"So, naturalists observe, a flea has smaller fleas that on him prey; and these have smaller still to bite ’em; and so proceed ad infinitum."
- Jonathan Swift

April 11, 2010

April 11 - Taenia solium

Having a pork roast for Sunday dinner? Then, you probably don't want to think about today's parasite, Taenia solium, the pork tapeworm. Humans can acquire these worms by eating undercooked pork and if so, then the tapeworms mature into adults and take up residence in the intestine, where they can grow up to 7 meters long and will release eggs in shed proglottids. However, sometimes humans are infected after ingesting eggs directly, which means the human turns into the intermediate host. In these cases, cysticerci or bladder worms can infect other tissues, including the brain, producing a very serious and potentially even fatal disease and sometimes must be surgically removed. A recent study has suggested that humans have been hosts to T. solium for 10,000 years and picked up the tapeworms from scavenging on ungulates, passing it on to pigs when they later domesticated these animals.


  1. It's interesting to read 17th and 18th century medical texts concerning human parasites and to realize how confused everyone was by tapeworms. The discussions and arguments about whether tapeworms were one long animal or many small, seed shaped creatures went on for many years. That some early texts call tapeworms (really their proglottids) cucurbitini is one example.

  2. Hi Susan et al.,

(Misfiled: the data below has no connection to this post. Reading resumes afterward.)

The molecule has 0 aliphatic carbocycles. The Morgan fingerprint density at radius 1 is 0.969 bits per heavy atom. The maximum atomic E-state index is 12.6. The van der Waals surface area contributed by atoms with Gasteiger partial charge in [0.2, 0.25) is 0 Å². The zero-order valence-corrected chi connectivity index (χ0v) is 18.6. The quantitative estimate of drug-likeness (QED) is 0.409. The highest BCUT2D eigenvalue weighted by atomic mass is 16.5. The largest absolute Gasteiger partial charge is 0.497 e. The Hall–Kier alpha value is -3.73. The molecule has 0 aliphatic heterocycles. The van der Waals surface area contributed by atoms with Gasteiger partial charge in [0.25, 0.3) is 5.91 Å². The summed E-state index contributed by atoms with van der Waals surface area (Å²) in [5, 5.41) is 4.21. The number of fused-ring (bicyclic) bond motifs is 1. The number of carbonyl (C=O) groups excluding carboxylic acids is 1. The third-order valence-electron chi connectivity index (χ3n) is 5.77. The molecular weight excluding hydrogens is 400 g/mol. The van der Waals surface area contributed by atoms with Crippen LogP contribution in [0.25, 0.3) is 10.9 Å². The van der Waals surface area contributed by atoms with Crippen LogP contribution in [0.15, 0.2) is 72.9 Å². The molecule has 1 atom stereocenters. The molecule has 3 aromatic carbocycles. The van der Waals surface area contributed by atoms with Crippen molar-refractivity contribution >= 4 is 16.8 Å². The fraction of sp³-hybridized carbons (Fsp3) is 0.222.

I am a huge fan of "Parasite of the Day" and I constantly recommend it to many friends. As per your request for theme week suggestions... how about weeks based on common animals we interact with and the parasites they can carry... People may be amazed to hear about 7 parasites that their pet dog can carry, 7 that their cat can carry, 7 that chicken can carry, Squirrel, goldfish, etc. One week per host, each day a different parasite? Hamster Week!!

    On a more important note, the info you guys are gathering in these blogs represent a stunning user-friendly resource. Will it still be available once the year has ended? I would love to see this as a coffee table book or at least a full PDF I can print out and bind myself.

    Keep up the great work. Reading this makes me want to become a parasitologist (maybe I shall). I guess I should start by joining the society.


  3. Hi Felipe -
    First, I like the pets idea. There have been a few for dogs and cats already, but perhaps I can find 5 or 7 hamster parasites.

    When the year is over, I am hoping to move the site to a permanent home that people can have access to. Too bad it's a little past the prime of the popularity of page-a-day calendars!

  4. I was just thinking about asking for permission to mock up a page-a-day calendar from the Daily Parasite (just for myself and a select few friends, that is). There could be a (probably smallish!) market for a real one though - and I'm sure that quite a few popular bloggers like Carl Zimmer would pimp it for you...